Mr. Reams has been public service director, city staff manager, commissioner of streets, bridges, and harbor, and chief operating officer. His salary is $80,000 a year.

“The only comment I have is that the mayor was unhappy on the progress of a couple of projects, and he cut my salary,” he said.

In his two terms in office, the mayor has cut the pay of at least 10 top officials to discipline them. Two – executive officer Tom Crothers and housing commissioner James Thurston – quit after the mayor docked their pay.

Mr. Finkbeiner defended his record of using money to motivate employees. He said he has raised 14 workers’ salaries since Jan. 1, and his pay cuts get more attention than they should. He said he uses pay cuts as a last resort to motivate people he feels aren’t doing their best.

“I attempt to get their attention – in this case, by taking a few dollars out of some body’s pocket. Is Finkbeiner an ogre? No. Finkbeiner is one of the better motivators or taskmasters,” the mayor said.

Way to add officers suggested

By Joshua Benton
Blade Staff Writer

Page 17

Councilman Wade Kapszukiewicz has a plan he says will let the city add 15 police officers and stay within its budget.

Police Chief Michael Navarre said the plan is a smart one “that makes good sense.”

It involves the size of this year’s police class.

Mayor Carty Finkbeiner’s proposed budget in November called for a 15-member class to begin this month to help replace the two dozen or more officers expected to retire this year. Nine officers have retired so far, and one has been fired.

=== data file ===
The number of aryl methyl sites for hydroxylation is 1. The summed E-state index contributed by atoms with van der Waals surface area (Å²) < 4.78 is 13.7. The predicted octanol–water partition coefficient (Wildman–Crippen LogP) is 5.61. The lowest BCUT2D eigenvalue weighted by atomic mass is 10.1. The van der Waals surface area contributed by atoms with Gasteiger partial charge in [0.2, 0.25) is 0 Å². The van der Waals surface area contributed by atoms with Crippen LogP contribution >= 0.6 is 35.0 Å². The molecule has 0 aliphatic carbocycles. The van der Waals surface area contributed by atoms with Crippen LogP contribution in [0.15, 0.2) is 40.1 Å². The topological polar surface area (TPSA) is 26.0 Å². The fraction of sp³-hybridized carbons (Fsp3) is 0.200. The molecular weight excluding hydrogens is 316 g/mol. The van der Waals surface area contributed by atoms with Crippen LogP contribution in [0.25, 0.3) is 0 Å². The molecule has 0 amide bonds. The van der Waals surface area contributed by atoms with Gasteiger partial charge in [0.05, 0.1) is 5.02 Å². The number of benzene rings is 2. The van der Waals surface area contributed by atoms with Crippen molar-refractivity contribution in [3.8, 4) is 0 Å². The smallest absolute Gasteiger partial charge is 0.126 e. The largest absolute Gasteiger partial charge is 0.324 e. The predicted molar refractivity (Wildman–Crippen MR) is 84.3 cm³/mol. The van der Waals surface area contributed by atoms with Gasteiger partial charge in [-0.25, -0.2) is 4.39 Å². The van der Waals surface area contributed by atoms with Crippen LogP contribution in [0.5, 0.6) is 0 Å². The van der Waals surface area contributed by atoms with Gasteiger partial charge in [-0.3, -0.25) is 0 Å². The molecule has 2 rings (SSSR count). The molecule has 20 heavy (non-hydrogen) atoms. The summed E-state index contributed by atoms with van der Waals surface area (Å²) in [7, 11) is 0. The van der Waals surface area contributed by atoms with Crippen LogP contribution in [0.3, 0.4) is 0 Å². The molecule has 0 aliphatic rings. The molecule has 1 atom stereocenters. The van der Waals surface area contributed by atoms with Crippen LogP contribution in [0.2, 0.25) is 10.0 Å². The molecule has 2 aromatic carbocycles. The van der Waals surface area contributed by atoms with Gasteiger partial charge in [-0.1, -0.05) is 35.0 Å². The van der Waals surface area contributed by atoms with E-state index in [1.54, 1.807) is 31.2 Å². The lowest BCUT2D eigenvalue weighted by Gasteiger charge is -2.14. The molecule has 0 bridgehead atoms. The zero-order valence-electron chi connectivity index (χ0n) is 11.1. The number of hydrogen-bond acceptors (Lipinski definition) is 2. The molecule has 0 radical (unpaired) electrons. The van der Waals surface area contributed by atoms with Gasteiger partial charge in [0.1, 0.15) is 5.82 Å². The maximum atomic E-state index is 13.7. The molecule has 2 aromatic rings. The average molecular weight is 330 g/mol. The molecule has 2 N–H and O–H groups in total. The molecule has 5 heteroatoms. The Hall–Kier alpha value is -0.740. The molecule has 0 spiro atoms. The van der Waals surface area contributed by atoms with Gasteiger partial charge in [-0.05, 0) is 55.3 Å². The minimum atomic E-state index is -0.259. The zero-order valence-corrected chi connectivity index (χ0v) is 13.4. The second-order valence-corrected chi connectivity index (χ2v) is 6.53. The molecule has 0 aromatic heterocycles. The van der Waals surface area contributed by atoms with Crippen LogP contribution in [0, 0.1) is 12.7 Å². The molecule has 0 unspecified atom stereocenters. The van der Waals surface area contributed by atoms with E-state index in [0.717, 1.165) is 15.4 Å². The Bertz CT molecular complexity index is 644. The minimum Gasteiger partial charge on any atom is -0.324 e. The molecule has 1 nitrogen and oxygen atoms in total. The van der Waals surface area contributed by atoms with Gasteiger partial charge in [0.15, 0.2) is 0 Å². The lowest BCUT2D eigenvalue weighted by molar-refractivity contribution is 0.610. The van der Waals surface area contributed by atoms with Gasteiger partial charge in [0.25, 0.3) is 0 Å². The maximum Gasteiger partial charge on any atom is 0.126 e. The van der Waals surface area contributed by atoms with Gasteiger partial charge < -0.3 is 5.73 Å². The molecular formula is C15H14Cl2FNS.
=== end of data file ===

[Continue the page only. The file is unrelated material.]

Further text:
Mr. Kapszukiewicz has suggested starting the police class later in the year, in July or August. Delaying the start date will result in fewer weeks of salary to pay, so the city could afford to pay more officers.

“We need to make providing for the public’s safety our priority, and this is a way to increase the officers on the street without busting the budget,” he said.

A class of 30 beginning Aug. 4 would cost the same as a class of 15 starting this month.

“I would strongly recommend that we postpone the class,” Chief Navarre said. “That makes good sense.”

Mr. Kapszukiewicz is seeking election to the seat to which he was appointed in January. His opponent is Republican Nick Wichowski, a former mayoral candidate.

Mayor: Schools pay up or police go; $385,000 is half of cost for officers

By Joshua Benton
Blade Staff Writer

Page 13

Mayor Carty Finkbeiner will yank police officers out of Toledo schools unless the school district pays the city $385,000, he said last night.

“When school lets out in May or June, that’ll be the end of the police in the schools,” the mayor said. “When school starts in September, they won’t be there.”

The mayor’s comments were the latest salvo in the ongoing battle between the cash-strapped city and Toledo Public Schools.

As a keystone of its community policing program, the city’s police department stations an officer in each of Toledo’s high schools and junior highs. The program, begun in 1994 under then Chief Gerald Galvin, has been a resounding success, city and school leaders said. “I don’t think there’s anybody who wants to see this program end,” said Councilman Louis Escobar.